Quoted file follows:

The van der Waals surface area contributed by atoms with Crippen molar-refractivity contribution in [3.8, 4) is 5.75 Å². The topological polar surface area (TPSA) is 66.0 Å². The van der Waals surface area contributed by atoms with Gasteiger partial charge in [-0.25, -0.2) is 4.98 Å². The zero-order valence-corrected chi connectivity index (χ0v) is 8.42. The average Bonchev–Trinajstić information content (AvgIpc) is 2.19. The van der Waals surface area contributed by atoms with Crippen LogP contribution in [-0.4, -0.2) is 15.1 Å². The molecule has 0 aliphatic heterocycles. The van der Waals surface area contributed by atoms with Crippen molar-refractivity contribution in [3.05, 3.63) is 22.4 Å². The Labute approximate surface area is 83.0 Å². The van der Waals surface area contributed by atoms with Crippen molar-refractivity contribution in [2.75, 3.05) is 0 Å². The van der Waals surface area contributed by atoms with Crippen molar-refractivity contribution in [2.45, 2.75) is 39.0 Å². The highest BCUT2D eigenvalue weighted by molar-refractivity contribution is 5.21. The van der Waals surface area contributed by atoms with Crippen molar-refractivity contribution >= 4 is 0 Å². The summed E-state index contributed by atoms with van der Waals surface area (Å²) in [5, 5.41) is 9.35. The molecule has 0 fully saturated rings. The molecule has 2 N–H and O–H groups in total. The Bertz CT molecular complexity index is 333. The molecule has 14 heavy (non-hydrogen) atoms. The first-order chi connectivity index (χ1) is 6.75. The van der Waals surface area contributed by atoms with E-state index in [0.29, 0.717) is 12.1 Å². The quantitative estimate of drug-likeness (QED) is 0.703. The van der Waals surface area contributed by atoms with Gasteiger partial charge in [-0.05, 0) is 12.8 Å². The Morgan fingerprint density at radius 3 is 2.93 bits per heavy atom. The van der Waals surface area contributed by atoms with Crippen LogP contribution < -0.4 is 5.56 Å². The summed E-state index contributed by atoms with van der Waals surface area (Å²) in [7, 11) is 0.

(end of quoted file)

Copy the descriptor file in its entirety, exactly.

The van der Waals surface area contributed by atoms with Crippen molar-refractivity contribution in [3.8, 4) is 5.75 Å². The topological polar surface area (TPSA) is 66.0 Å². The van der Waals surface area contributed by atoms with Gasteiger partial charge in [-0.25, -0.2) is 4.98 Å². The zero-order valence-corrected chi connectivity index (χ0v) is 8.42. The average Bonchev–Trinajstić information content (AvgIpc) is 2.19. The van der Waals surface area contributed by atoms with Crippen LogP contribution in [-0.4, -0.2) is 15.1 Å². The molecule has 0 aliphatic heterocycles. The van der Waals surface area contributed by atoms with Crippen molar-refractivity contribution in [3.05, 3.63) is 22.4 Å². The Labute approximate surface area is 83.0 Å². The van der Waals surface area contributed by atoms with Crippen molar-refractivity contribution in [2.75, 3.05) is 0 Å². The van der Waals surface area contributed by atoms with Crippen molar-refractivity contribution in [2.45, 2.75) is 39.0 Å². The highest BCUT2D eigenvalue weighted by molar-refractivity contribution is 5.21. The van der Waals surface area contributed by atoms with Crippen molar-refractivity contribution >= 4 is 0 Å². The summed E-state index contributed by atoms with van der Waals surface area (Å²) in [5, 5.41) is 9.35. The molecule has 0 fully saturated rings. The molecule has 2 N–H and O–H groups in total. The Bertz CT molecular complexity index is 333. The molecule has 14 heavy (non-hydrogen) atoms. The first-order chi connectivity index (χ1) is 6.75. The van der Waals surface area contributed by atoms with E-state index in [0.29, 0.717) is 12.1 Å². The quantitative estimate of drug-likeness (QED) is 0.703. The van der Waals surface area contributed by atoms with Gasteiger partial charge in [-0.05, 0) is 12.8 Å². The Morgan fingerprint density at radius 3 is 2.93 bits per heavy atom. The van der Waals surface area contributed by atoms with Crippen LogP contribution < -0.4 is 5.56 Å². The summed E-state index contributed by atoms with van der Waals surface area (Å²) in [7, 11) is 0.